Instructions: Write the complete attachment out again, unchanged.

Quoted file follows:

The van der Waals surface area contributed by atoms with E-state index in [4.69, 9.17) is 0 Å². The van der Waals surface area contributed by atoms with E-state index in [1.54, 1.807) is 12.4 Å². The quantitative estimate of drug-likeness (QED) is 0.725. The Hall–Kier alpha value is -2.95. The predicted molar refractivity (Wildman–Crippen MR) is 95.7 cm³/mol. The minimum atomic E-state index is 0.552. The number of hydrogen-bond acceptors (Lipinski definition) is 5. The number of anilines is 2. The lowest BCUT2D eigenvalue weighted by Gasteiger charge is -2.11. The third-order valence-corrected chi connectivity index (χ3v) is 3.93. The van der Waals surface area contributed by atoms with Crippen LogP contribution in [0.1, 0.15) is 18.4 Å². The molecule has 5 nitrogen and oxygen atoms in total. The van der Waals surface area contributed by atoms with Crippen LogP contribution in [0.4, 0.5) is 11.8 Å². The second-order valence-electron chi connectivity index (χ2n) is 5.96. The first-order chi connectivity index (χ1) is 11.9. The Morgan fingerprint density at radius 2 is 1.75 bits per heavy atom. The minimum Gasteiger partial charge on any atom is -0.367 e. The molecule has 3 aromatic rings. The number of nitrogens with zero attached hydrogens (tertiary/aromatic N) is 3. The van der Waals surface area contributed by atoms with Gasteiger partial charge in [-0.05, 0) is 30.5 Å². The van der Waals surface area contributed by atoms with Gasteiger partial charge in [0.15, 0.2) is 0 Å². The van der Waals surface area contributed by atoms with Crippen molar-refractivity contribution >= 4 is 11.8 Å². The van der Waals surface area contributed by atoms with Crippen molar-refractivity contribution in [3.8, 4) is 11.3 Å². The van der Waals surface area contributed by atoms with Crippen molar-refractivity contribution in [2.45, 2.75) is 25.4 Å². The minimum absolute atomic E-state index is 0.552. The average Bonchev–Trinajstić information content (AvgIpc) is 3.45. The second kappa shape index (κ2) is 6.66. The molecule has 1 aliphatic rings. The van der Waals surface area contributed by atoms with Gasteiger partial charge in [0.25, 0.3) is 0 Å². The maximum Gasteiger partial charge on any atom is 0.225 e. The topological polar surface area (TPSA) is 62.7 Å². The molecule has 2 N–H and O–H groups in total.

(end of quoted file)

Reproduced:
The van der Waals surface area contributed by atoms with E-state index in [4.69, 9.17) is 0 Å². The van der Waals surface area contributed by atoms with E-state index in [1.54, 1.807) is 12.4 Å². The quantitative estimate of drug-likeness (QED) is 0.725. The Hall–Kier alpha value is -2.95. The predicted molar refractivity (Wildman–Crippen MR) is 95.7 cm³/mol. The minimum atomic E-state index is 0.552. The number of hydrogen-bond acceptors (Lipinski definition) is 5. The number of anilines is 2. The lowest BCUT2D eigenvalue weighted by Gasteiger charge is -2.11. The third-order valence-corrected chi connectivity index (χ3v) is 3.93. The van der Waals surface area contributed by atoms with Crippen LogP contribution in [0.1, 0.15) is 18.4 Å². The molecule has 5 nitrogen and oxygen atoms in total. The van der Waals surface area contributed by atoms with Crippen LogP contribution in [0.4, 0.5) is 11.8 Å². The second-order valence-electron chi connectivity index (χ2n) is 5.96. The first-order chi connectivity index (χ1) is 11.9. The Morgan fingerprint density at radius 2 is 1.75 bits per heavy atom. The minimum Gasteiger partial charge on any atom is -0.367 e. The molecule has 3 aromatic rings. The number of nitrogens with zero attached hydrogens (tertiary/aromatic N) is 3. The van der Waals surface area contributed by atoms with Gasteiger partial charge in [-0.05, 0) is 30.5 Å². The van der Waals surface area contributed by atoms with Gasteiger partial charge in [0.15, 0.2) is 0 Å². The van der Waals surface area contributed by atoms with Crippen molar-refractivity contribution >= 4 is 11.8 Å². The van der Waals surface area contributed by atoms with Crippen molar-refractivity contribution in [3.8, 4) is 11.3 Å². The van der Waals surface area contributed by atoms with Crippen molar-refractivity contribution in [2.45, 2.75) is 25.4 Å². The minimum absolute atomic E-state index is 0.552. The average Bonchev–Trinajstić information content (AvgIpc) is 3.45. The second kappa shape index (κ2) is 6.66. The molecule has 1 aliphatic rings. The van der Waals surface area contributed by atoms with Gasteiger partial charge in [0.25, 0.3) is 0 Å². The maximum Gasteiger partial charge on any atom is 0.225 e. The topological polar surface area (TPSA) is 62.7 Å². The molecule has 2 N–H and O–H groups in total.